Docetaxel review

Docetaxel is clinically tested anti-mitotic chemotherapy drug. It has been considered better than doxorubicin, paclitaxel and fluorouracil as cytotoxic antimicrotubule agents.

Docetaxel belongs to the chemotherapy drug class. One of its components taxane, is a semi-synthetic counterpart of paclitaxel, extracted from the rare yew tree of the Pacific Taxus brevifolia. Due to paclitaxel’s rarity, extensive research brought about docetaxel, which is obtained from the European yew tree.

Docetaxel, marketed with its brand name Taxotere is used for cancer treatments. It is medication used when chemotherapy regimens fail. Breast cancer, ovarian cancer and non small-cell lung cancer which has undergone anthracycline based chemotherapy but failed, or have relapsed is treated with docetaxel. Tacoter is also used to treat androgen independent prostate cancer.

Docetaxel, or taxotere, is an injectable drug concentrate that is sterile and non-pyrogenic. It is available in single dose vials with 20mg or 80mg of docetaxel. Every mL contains 40mg docetaxel and 1040 mg polysorbate 80. Taxotere requires dilution before usage. Administration should be a one-hour infusion every three weeks over a course of ten cycles.

Docetaxel is known to inhibit mitosis and also found out to regress tumors because of its function that leads to the phosphorylation of oncoprotein bcl-2 that leads to the apoptosis of cancer cells. Compared to paclitaxel, docetaxel has been found to have better cellular uptake and is retained longer intracellularly, allowing for use of lesser doses, for lesser adverse effects.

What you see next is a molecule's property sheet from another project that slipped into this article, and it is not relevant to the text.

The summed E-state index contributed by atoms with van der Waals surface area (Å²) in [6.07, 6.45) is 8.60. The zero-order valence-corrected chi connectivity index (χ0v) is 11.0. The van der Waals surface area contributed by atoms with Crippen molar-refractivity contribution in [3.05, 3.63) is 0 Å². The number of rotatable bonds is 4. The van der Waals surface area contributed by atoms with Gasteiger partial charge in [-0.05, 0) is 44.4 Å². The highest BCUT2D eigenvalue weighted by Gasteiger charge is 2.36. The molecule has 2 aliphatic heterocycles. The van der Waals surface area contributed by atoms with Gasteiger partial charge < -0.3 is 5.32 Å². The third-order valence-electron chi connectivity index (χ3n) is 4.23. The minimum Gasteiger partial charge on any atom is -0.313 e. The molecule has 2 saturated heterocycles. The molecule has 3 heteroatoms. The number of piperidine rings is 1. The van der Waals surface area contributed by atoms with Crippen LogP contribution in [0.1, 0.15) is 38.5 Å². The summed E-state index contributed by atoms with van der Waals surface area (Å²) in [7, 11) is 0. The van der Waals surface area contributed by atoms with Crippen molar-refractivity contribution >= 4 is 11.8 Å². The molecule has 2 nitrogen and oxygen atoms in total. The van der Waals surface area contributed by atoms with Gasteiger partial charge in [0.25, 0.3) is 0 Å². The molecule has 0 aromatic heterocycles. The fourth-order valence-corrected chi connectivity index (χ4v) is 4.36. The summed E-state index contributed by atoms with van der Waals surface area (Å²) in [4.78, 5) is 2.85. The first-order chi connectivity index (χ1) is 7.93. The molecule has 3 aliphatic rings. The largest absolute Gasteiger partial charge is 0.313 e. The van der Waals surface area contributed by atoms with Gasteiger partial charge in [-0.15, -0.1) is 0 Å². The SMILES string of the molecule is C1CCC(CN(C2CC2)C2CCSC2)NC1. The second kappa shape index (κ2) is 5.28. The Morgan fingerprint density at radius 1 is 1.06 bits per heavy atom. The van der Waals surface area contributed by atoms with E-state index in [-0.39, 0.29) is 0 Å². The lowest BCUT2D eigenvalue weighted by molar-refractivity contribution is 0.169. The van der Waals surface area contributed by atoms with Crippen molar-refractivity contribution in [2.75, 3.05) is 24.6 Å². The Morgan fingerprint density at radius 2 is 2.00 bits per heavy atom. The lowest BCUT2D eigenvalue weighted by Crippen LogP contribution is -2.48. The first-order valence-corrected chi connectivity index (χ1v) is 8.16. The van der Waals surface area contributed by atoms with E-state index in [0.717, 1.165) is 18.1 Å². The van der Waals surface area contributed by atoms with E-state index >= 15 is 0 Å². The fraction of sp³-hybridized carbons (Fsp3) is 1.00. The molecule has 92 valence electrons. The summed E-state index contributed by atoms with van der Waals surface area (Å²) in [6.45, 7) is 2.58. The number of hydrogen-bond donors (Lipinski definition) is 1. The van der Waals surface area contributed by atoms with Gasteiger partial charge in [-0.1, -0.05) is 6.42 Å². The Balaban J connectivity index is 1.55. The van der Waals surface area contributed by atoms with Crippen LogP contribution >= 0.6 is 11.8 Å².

As docetaxel is a chemotherapeutic agent, it is also a biologically damaging drug. Because docetaxel is a cell cycle specific agent, it has cytotoxic effects throughout all the cells of the body, ranging from tumor cells to skin cells, bone marrow and other germ cells. Alopecia may occur, which may be permanent, leaving women disfigured.

Docetaxel may also result in some hematological side effects such as neutropenia, febrile neutropenia, anemia, and thrombocytopenia. Patients with liver dysfunction have been found to be more susceptible to death.

Docetaxel is contraindicated for patients with histories of hypersensitivity to polysorbate 80 or docetaxel. Liver impairment, pregnant women, and patients with a baseline neutrophil count of 1500 cells/µL or below are also contraindications of docetaxel.

Prior to the administration of the docetaxel injection, the doctor must be informed whether the patient is allergic to the drug or other medication. The doctor must also be informed of other medication the patient takes, as some of them may interfere or interact adversely with docetaxel. Pregnant women and nursing mothers are not advised to take docetaxel as it may have adverse effects to the fetus and the nursing infant. Any kind of surgery must also be reported to the administering doctor.

Drug interaction of docetaxel may result in the pharmacokinetics of the drug. Cisplatin, a drug commonly co-administered with docetaxel has been found out to have no modifying effects to the binding ability of docetaxel in blood plasma. CYP3A4 inhibitors such as erythromycin and ketoconazole inhibit the metabolic pathways of docetaxel. In such cases, docetaxel dosages must be increased.

Docetaxel has the following structural formula:

Chemical structure of docetaxel

• Molecular formula of docetaxel is C43H53NO14

Brand name(s): Taxotere

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